Posts Tagged ‘medicine’


At this moment, there are 115,000 Americans who will die if they don’t get matched with a donated organ. Twenty of them die every day, according to data collected by the United Network for Organ Sharing (UNOS).

Part of the reason that waiting list is so long is because (surprise) organs don’t fare too well without a warm, gooey body keeping them safe. Both a liver and pancreas, for which the UNOS says 14,000 and 900 people respectively are currently waiting, can only be transplanted within twelve hours of donation. Another 4,000 people are waiting for a new heart, but those only last six hours outside the body before they begin to decay.

The 95,000 people waiting on a kidney donation get a little bit more wiggle room — those can last about 30 hours. But considering all of the logistical hurdles and difficulties of matching, donating, transporting, and, transplanting organs, recipients need to be ready for surgery more or less immediately once one is available.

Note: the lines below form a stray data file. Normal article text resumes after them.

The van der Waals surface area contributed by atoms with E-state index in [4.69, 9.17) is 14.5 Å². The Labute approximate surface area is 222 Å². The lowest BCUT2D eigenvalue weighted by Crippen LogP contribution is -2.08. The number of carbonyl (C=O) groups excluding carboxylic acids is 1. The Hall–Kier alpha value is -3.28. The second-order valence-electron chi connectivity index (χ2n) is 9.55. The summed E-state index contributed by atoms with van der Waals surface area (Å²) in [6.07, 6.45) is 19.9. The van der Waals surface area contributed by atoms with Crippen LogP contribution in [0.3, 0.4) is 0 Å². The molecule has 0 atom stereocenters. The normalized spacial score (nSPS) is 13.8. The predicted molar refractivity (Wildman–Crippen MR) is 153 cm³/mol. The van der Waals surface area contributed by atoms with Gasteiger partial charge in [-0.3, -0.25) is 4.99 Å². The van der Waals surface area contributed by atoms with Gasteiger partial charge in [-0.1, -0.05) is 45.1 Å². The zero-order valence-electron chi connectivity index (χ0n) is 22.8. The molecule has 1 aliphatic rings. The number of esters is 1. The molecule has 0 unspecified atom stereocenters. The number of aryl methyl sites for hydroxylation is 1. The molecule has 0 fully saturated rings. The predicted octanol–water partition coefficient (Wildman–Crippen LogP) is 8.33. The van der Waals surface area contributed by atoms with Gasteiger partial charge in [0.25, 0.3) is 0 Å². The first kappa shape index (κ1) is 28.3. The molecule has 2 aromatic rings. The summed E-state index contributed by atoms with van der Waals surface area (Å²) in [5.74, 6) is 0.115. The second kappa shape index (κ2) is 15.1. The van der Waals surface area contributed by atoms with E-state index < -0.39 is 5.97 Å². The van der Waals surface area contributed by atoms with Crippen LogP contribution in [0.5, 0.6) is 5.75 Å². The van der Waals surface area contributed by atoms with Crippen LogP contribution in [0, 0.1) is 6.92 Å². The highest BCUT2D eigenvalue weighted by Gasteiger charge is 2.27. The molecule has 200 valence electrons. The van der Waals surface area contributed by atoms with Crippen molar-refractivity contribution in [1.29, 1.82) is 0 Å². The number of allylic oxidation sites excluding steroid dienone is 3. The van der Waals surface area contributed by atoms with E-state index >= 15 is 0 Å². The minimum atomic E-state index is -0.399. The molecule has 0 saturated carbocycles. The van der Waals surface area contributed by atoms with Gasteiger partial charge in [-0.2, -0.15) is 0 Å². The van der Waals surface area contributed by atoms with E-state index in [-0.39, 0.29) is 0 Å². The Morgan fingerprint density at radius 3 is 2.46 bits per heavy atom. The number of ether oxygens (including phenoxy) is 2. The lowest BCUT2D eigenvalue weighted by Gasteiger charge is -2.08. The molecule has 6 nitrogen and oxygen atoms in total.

The simplest way to get more organs to the people who need them, it would seem, is to freeze donated organs until they’re needed, like you might do with a casserole.

It’s such a simple idea that scientists and doctors came up with the idea decades ago, but they encountered two major roadblocks that seemed insurmountable — at least, until very recently.

The doctors, cryobiologists, engineers, and physicists at biotech company Arigos Biomedical may have come up with a way to freeze and store organs for as long as necessary. The company, previously funded by two of Peter Thiel’s science-focused foundations, recently raised just under $1 million in a seed round (participants included a venture firm, an angel investor and a family foundation, they note). Arigos co-founder and CEO Tanya Jones tells Futurism that they hope to begin human experiments as soon as 2020; if that goes well the technique could be used in clinics five to seven years after that.

If their technology works, it could shorten or even eliminate some of the organ transplant waitlists in America and around the world.

To understand the science that makes this possible, we need to look at why cryopreservation hasn’t worked in the past.